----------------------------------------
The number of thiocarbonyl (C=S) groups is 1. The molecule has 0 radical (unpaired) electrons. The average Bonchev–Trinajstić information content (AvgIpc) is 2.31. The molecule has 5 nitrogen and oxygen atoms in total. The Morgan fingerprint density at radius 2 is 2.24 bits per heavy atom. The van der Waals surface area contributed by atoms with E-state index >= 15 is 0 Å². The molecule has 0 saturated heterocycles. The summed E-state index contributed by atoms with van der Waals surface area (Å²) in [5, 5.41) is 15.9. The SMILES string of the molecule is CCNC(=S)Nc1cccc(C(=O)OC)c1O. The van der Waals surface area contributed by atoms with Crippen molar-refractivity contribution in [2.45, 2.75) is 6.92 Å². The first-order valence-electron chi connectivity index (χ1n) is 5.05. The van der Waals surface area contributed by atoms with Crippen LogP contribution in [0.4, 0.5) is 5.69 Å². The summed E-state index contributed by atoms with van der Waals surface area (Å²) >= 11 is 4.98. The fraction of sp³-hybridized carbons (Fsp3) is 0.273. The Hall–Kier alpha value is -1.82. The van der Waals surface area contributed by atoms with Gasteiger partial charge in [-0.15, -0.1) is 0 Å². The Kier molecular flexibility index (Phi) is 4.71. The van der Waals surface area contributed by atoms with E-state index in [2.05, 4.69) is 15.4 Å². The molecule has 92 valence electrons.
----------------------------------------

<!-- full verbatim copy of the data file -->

The number of thiocarbonyl (C=S) groups is 1. The molecule has 0 radical (unpaired) electrons. The average Bonchev–Trinajstić information content (AvgIpc) is 2.31. The molecule has 5 nitrogen and oxygen atoms in total. The Morgan fingerprint density at radius 2 is 2.24 bits per heavy atom. The van der Waals surface area contributed by atoms with E-state index >= 15 is 0 Å². The molecule has 0 saturated heterocycles. The summed E-state index contributed by atoms with van der Waals surface area (Å²) in [5, 5.41) is 15.9. The SMILES string of the molecule is CCNC(=S)Nc1cccc(C(=O)OC)c1O. The van der Waals surface area contributed by atoms with Crippen molar-refractivity contribution in [2.45, 2.75) is 6.92 Å². The first-order valence-electron chi connectivity index (χ1n) is 5.05. The van der Waals surface area contributed by atoms with Crippen LogP contribution in [0.4, 0.5) is 5.69 Å². The summed E-state index contributed by atoms with van der Waals surface area (Å²) >= 11 is 4.98. The fraction of sp³-hybridized carbons (Fsp3) is 0.273. The Hall–Kier alpha value is -1.82. The van der Waals surface area contributed by atoms with Gasteiger partial charge in [-0.15, -0.1) is 0 Å². The Kier molecular flexibility index (Phi) is 4.71. The van der Waals surface area contributed by atoms with E-state index in [2.05, 4.69) is 15.4 Å². The molecule has 92 valence electrons.